Women take the cry for freedom to the stands of the World Cup in Qatar

Inside the Doha metro, a large part of the Moroccan crowd present at the Qatar World Cup celebrated incessantly to celebrate the country’s selection reaching the quarterfinals for the first time in history, after beating Spain on penalties. Among the many female cheerleaders screaming through the crowd was Fatma Abdallah. With her hair down and her face painted, she couldn’t stop celebrating.

Asked what she thinks about the active participation of women in the stands at this Cup, Fatma just smiled, with her arm raised. The fans are in full swing and this could be seen on every day of the World Cup when there was a team from an Arab or Islamic country on the field.

In Iran’s opener, outside Khalifa Stadium, where her country’s national team was thrashed 6-2 by England, Iranian Asi Lisani, who has applied for asylum and lives in Canada, did not care that the match was about to begin . She wanted to speak to foreigners who had come to Qatar for the World Cup about the situation for women in their homeland.

Fan takes advantage of World Cup games to protest
Fan takes advantage of World Cup games to protest

“I came here to be the voice of my people, who are being massacred by the brutality of the Islamic regime. People are angry there, they want change”, he emphasized, showing a T-shirt with the words “be our voice”, with a print in which arms and eyes with makeup simulated a bloody aggression.

FIFA released the use of flags and shirts with the name of Mahsa Amini, an Iranian killed after the country’s morality police, created after the 1979 revolution, caught her in July with part of her hair uncovered in public during the World Cup. Since then, there have been protests against the regime. The repression of the acts resulted in 450 deaths and 18,000 arrests, according to the NGO Human Rights Watch.

Women have taken over Qatari arenas, especially the Arab and Muslim community from nearby countries, and demonstrated various forms of cheering with or without headscarves, even though in many Muslim-majority countries their path to the stands is still a challenge.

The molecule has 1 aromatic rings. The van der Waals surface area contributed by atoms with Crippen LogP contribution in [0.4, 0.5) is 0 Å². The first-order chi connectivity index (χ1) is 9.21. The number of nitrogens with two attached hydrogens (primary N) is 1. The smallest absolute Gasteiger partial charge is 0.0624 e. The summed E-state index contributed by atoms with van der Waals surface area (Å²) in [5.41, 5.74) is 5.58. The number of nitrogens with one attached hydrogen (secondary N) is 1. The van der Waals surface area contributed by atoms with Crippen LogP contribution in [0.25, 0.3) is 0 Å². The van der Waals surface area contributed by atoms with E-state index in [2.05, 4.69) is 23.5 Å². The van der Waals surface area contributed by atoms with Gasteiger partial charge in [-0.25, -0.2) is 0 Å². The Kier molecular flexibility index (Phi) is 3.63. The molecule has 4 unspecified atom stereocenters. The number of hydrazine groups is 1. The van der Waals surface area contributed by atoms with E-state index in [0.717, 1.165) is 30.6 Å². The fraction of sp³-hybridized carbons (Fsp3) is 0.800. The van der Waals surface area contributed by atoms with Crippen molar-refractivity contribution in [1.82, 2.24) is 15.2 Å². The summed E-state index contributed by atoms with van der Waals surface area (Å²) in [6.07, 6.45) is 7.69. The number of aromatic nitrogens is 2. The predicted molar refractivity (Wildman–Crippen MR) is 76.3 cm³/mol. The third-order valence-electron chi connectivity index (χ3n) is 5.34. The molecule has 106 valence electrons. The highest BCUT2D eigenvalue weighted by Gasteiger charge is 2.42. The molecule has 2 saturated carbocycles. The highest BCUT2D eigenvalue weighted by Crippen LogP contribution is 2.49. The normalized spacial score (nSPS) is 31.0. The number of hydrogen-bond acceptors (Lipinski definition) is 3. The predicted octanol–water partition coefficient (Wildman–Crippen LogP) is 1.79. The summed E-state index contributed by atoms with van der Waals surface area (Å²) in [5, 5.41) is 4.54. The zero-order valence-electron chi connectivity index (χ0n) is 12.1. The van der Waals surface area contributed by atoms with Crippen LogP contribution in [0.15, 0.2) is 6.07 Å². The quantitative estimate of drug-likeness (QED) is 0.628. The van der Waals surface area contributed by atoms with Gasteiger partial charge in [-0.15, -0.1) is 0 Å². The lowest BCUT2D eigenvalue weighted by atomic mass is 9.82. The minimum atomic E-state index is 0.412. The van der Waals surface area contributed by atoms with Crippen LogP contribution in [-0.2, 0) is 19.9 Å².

Saudi Marian Karin left Al-Hufuf, in the south of Saudi Arabia and 170 kilometers from Lusail, to watch the national team’s game against Mexico. She traveled with two friends and they were all wearing abayas and covering their heads with hijabs. Even though she cares little about football, the Saudi fan chose a typical Muslim outfit in green to match the national flag, but she was more interested in seeing up close the big party that a World Cup provides.

This sensation of seeing something different enchanted Arabs from parts of Africa, such as Tunisia and Morocco, as well as countries in the Gulf region.

Marian Karin left Al-Hufuf, in the south of Saudi Arabia and 170km from Lusail, to watch the national team's match against Mexico
Marian Karin left Al-Hufuf, in the south of Saudi Arabia and 170km from Lusail, to watch the national team’s match against Mexico

Asked if she had ever been to a stadium in Saudi Arabia, Marian replied that she had not, not least because women were recently allowed to enter them (2019) and she lives far from the centers of the country’s biggest clubs, such as Riyadh and Jeddah. Only in 2020 was the first women’s football championship created there. “The experience of living a World Cup is something I never imagined. As an Arab woman, I am happy to be able to be part of such an important moment for our region.”

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In each Muslim country in the Arab community, there is an interpretation of Sharia law, which governs customs and ensures that Islamic tradition is maintained, with punishments for those who commit infractions. In the case of women attending football stadiums, there is no express prohibition in the countries of the community, but in some of them, cultural and religious barriers are so firm that they scare away the female presence.

One of the most complicated reasons is that women must have a reserved area to watch matches separately from men and some stadiums and federations have made little progress in creating incentive tools.

In Qatar, women can attend stadiums and there is no separation by gender. In the United Arab Emirates, as in Dubai and Abu Dhabi, female fans can watch football in loco, but the presence of practically only men in the spaces creates an unwelcoming atmosphere. In Egypt, women attending stadiums are not recommended and there is a risk of harassment.

Of the countries that follow Islam, Turkey and Lebanon are two more advanced examples in this matter, and there are large numbers of female fans who enjoy and frequent the football environment. In Iran, despite being a Persian and non-Arab nation, the presence of women is not formally prohibited, but the requirement of gender separation makes women going to stadiums an exception. 🇧🇷 WITH AFP

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